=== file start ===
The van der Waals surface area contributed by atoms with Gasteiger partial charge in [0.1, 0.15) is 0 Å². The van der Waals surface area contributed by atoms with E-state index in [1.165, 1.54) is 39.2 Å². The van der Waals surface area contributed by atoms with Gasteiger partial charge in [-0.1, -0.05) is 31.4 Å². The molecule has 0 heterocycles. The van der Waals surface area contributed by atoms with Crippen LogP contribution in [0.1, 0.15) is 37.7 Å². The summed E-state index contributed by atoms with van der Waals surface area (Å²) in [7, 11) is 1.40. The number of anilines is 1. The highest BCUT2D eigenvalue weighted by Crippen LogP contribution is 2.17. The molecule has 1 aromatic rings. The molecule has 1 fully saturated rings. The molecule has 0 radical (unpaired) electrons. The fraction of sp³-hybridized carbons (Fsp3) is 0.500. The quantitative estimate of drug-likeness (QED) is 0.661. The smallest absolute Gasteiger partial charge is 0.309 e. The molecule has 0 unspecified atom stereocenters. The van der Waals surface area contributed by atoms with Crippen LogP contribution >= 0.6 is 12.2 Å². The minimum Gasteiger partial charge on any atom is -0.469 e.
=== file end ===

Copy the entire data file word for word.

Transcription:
The van der Waals surface area contributed by atoms with Gasteiger partial charge in [0.1, 0.15) is 0 Å². The van der Waals surface area contributed by atoms with E-state index in [1.165, 1.54) is 39.2 Å². The van der Waals surface area contributed by atoms with Gasteiger partial charge in [-0.1, -0.05) is 31.4 Å². The molecule has 0 heterocycles. The van der Waals surface area contributed by atoms with Crippen LogP contribution in [0.1, 0.15) is 37.7 Å². The summed E-state index contributed by atoms with van der Waals surface area (Å²) in [7, 11) is 1.40. The number of anilines is 1. The highest BCUT2D eigenvalue weighted by Crippen LogP contribution is 2.17. The molecule has 1 aromatic rings. The molecule has 1 fully saturated rings. The molecule has 0 radical (unpaired) electrons. The fraction of sp³-hybridized carbons (Fsp3) is 0.500. The quantitative estimate of drug-likeness (QED) is 0.661. The smallest absolute Gasteiger partial charge is 0.309 e. The molecule has 0 unspecified atom stereocenters. The van der Waals surface area contributed by atoms with Crippen LogP contribution >= 0.6 is 12.2 Å². The minimum Gasteiger partial charge on any atom is -0.469 e.